Edwards Criticizes Bush Administration for Not Dealing Directly With Iran

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Democratic presidential candidate John Edwards criticized the Bush administration on Sunday for failing to engage directly with Iran to resolve problems with the Iraq war and Iran's effort to develop nuclear weapons.

"It's a huge strategic mistake not to be dealing directly with Iran," Edwards told the Associated Press in an interview before a campaign event in Dubuque.

"What we should be doing with Iran, both on the Iraq issue and the nuclear issue, is being much smarter than we're being now. We have tools available to us to engage them."

America's relationship with Iran emerged as a hot topic last week amid reports the Iranian government was shipping armor-piercing weapons to militias in Iraq.

Some intelligence reports suggested the shipments were being authorized by top Iranian officials. President Bush accused Iran of providing weapons to hostile Shiite groups, but stopped short of blaming top Iranian leaders.

Edwards said Bush's reluctance to open diplomatic lines with Iran and Syria was costing the United States in its efforts to stabilize Iraq. The former North Carolina senator said the U.S. and its European allies have the leverage and resources to enlist Iran's cooperation.

"The way for America to engage them on this issue is to use the economic tools available ... to make it clear if they are willing to give up their nuclear weapons we are willing to make nuclear fuel available to them," he told the AP.

Edwards said the United States should offer a serious package of economic incentives and make it public, "so the Iranian people, who have not been historically anti-American, know that we've made this offer ... and hopefully drive a deeper wedge between a radical leader (Iranian President Mahmoud Ahmadinejad) and his own people."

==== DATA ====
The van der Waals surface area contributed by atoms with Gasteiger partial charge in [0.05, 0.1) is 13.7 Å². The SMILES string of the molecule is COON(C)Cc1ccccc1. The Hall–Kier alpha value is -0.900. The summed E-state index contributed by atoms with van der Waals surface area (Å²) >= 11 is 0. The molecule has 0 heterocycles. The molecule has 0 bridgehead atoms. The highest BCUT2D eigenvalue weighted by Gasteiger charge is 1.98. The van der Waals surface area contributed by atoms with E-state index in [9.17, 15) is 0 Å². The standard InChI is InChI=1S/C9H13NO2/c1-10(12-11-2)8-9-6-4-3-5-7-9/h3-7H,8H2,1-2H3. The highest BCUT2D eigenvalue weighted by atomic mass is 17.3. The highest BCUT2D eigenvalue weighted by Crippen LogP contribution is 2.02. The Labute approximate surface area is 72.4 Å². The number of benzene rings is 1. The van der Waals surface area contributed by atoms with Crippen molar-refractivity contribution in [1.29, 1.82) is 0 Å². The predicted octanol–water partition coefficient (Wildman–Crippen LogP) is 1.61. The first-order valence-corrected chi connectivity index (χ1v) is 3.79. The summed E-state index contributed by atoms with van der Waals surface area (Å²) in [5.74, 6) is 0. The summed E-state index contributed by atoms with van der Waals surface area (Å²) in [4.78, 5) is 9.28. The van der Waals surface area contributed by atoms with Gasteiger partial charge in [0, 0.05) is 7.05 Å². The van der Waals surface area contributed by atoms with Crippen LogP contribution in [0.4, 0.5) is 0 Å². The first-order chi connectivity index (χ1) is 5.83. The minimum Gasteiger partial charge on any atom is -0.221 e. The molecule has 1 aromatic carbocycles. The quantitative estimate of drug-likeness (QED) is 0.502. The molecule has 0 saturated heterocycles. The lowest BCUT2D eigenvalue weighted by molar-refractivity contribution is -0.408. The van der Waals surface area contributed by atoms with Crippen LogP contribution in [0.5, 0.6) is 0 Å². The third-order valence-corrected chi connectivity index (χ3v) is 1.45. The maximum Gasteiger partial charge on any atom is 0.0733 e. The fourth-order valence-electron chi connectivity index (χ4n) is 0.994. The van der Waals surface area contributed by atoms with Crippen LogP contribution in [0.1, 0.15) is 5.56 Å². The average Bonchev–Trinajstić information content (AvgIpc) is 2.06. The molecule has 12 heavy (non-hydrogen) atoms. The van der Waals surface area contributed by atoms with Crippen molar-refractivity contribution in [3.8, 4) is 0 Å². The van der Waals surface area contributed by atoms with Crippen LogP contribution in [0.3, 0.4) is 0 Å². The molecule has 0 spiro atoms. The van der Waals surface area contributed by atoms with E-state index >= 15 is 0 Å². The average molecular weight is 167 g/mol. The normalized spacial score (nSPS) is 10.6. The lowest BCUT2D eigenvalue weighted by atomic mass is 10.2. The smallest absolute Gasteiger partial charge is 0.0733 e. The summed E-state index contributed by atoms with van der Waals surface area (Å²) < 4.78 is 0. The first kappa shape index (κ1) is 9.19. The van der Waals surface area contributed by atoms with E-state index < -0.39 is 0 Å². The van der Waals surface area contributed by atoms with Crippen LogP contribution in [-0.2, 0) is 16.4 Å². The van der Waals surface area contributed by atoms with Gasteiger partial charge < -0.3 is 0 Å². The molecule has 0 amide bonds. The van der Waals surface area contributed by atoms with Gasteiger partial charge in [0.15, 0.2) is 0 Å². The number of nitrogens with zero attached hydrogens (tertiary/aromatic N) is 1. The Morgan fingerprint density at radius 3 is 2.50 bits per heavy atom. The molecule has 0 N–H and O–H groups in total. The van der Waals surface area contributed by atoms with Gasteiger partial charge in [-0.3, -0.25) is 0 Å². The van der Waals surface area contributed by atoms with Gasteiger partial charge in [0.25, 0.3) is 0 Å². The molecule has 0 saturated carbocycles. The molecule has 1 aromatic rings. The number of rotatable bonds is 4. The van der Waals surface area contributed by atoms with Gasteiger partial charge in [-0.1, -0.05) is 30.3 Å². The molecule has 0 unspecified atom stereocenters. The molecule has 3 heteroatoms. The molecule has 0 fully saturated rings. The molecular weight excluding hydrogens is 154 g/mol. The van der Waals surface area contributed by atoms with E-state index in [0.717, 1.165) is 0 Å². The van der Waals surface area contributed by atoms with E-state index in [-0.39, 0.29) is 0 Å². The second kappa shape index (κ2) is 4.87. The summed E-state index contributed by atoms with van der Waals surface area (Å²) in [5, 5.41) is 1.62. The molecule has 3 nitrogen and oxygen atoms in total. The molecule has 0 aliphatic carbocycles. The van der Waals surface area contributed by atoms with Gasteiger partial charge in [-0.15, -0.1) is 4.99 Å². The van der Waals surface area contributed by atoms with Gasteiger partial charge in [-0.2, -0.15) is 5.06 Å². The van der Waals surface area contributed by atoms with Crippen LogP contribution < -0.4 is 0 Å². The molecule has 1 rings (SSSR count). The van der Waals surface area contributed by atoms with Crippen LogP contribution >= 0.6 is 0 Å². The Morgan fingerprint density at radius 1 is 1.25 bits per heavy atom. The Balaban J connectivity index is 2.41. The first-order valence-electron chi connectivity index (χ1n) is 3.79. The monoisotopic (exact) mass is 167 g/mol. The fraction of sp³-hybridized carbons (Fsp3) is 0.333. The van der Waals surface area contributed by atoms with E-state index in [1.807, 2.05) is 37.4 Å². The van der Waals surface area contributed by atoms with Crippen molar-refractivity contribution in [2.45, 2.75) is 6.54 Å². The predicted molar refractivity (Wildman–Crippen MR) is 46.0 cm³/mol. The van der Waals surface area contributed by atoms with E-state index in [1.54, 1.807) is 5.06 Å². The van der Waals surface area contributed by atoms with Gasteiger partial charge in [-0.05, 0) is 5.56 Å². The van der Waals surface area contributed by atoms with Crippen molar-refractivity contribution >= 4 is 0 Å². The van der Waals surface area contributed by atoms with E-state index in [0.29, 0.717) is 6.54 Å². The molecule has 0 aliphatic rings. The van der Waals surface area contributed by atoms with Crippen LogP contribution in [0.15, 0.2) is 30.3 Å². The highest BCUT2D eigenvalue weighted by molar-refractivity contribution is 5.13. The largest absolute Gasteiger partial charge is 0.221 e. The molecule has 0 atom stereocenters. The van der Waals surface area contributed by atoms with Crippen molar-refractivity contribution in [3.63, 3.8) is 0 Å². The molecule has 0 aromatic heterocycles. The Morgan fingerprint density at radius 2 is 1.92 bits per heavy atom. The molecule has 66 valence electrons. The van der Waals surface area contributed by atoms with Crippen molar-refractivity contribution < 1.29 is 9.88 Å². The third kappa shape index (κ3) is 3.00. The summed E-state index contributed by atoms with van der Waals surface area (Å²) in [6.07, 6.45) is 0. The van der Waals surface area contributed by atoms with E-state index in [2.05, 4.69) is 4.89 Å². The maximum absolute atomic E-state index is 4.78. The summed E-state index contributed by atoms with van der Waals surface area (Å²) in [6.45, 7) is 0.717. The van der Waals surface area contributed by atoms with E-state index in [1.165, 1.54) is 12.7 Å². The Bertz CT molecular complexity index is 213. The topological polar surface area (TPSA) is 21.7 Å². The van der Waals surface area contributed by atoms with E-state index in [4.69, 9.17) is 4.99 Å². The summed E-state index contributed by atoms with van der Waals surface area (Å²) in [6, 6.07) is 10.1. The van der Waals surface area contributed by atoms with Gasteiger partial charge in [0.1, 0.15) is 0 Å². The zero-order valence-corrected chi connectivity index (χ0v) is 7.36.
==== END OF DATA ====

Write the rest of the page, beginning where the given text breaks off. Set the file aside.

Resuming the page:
Edwards also discussed the Senate's failure Saturday to pass a resolution opposing Bush's plan to increase the number of troops in Iraq. He said it was up to Congress to find other ways to curtail America's involvement.

"That means using its appropriations authority in the Constitution to put a cap on the number of troops in Iraq so they can force (Bush) to start drawing down the number of troops," he said. The reality is the Democrats hold a slim majority in the Senate and such a move would require Republican votes, and any such legislation would face a certain veto by President Bush.

Edwards also addressed criticism aimed at his campaign pledge to fight poverty in America. In recent weeks, Edwards has taken heat for his new multimillion-dollar home in North Carolina, which features a handball court, swimming pool and basketball court.

Laughing at a question about the home, Edwards said the work he and his wife, Elizabeth, have done to help less fortunate people speaks for itself.

"We've shown that commitment through our lives, not just in our public lives but in our private lives as well," he said.